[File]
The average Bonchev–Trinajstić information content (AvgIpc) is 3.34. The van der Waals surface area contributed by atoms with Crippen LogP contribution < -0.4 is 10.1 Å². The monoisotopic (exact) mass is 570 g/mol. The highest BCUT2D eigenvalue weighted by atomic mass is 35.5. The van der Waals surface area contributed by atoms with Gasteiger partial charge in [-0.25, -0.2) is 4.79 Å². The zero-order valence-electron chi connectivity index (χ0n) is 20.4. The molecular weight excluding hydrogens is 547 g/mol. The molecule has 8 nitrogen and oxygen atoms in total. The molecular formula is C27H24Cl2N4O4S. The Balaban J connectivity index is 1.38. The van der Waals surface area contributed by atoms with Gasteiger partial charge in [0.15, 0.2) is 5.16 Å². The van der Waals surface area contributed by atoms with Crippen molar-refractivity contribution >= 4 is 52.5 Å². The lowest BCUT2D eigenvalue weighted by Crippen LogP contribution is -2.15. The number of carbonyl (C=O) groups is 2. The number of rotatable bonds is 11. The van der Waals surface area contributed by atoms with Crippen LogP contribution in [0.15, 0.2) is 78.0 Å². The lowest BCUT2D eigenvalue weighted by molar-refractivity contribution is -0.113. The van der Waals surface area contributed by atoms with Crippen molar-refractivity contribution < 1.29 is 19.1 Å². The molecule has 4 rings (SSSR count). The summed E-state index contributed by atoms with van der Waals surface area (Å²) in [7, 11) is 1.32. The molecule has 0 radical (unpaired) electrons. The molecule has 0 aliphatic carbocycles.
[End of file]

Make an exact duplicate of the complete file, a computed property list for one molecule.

The average Bonchev–Trinajstić information content (AvgIpc) is 3.34. The van der Waals surface area contributed by atoms with Crippen LogP contribution < -0.4 is 10.1 Å². The monoisotopic (exact) mass is 570 g/mol. The highest BCUT2D eigenvalue weighted by atomic mass is 35.5. The van der Waals surface area contributed by atoms with Gasteiger partial charge in [-0.25, -0.2) is 4.79 Å². The zero-order valence-electron chi connectivity index (χ0n) is 20.4. The molecular weight excluding hydrogens is 547 g/mol. The molecule has 8 nitrogen and oxygen atoms in total. The molecular formula is C27H24Cl2N4O4S. The Balaban J connectivity index is 1.38. The van der Waals surface area contributed by atoms with Gasteiger partial charge in [0.15, 0.2) is 5.16 Å². The van der Waals surface area contributed by atoms with Crippen molar-refractivity contribution >= 4 is 52.5 Å². The lowest BCUT2D eigenvalue weighted by Crippen LogP contribution is -2.15. The number of carbonyl (C=O) groups is 2. The number of rotatable bonds is 11. The van der Waals surface area contributed by atoms with Crippen LogP contribution in [0.15, 0.2) is 78.0 Å². The lowest BCUT2D eigenvalue weighted by molar-refractivity contribution is -0.113. The van der Waals surface area contributed by atoms with Crippen molar-refractivity contribution < 1.29 is 19.1 Å². The molecule has 4 rings (SSSR count). The summed E-state index contributed by atoms with van der Waals surface area (Å²) in [7, 11) is 1.32. The molecule has 0 radical (unpaired) electrons. The molecule has 0 aliphatic carbocycles.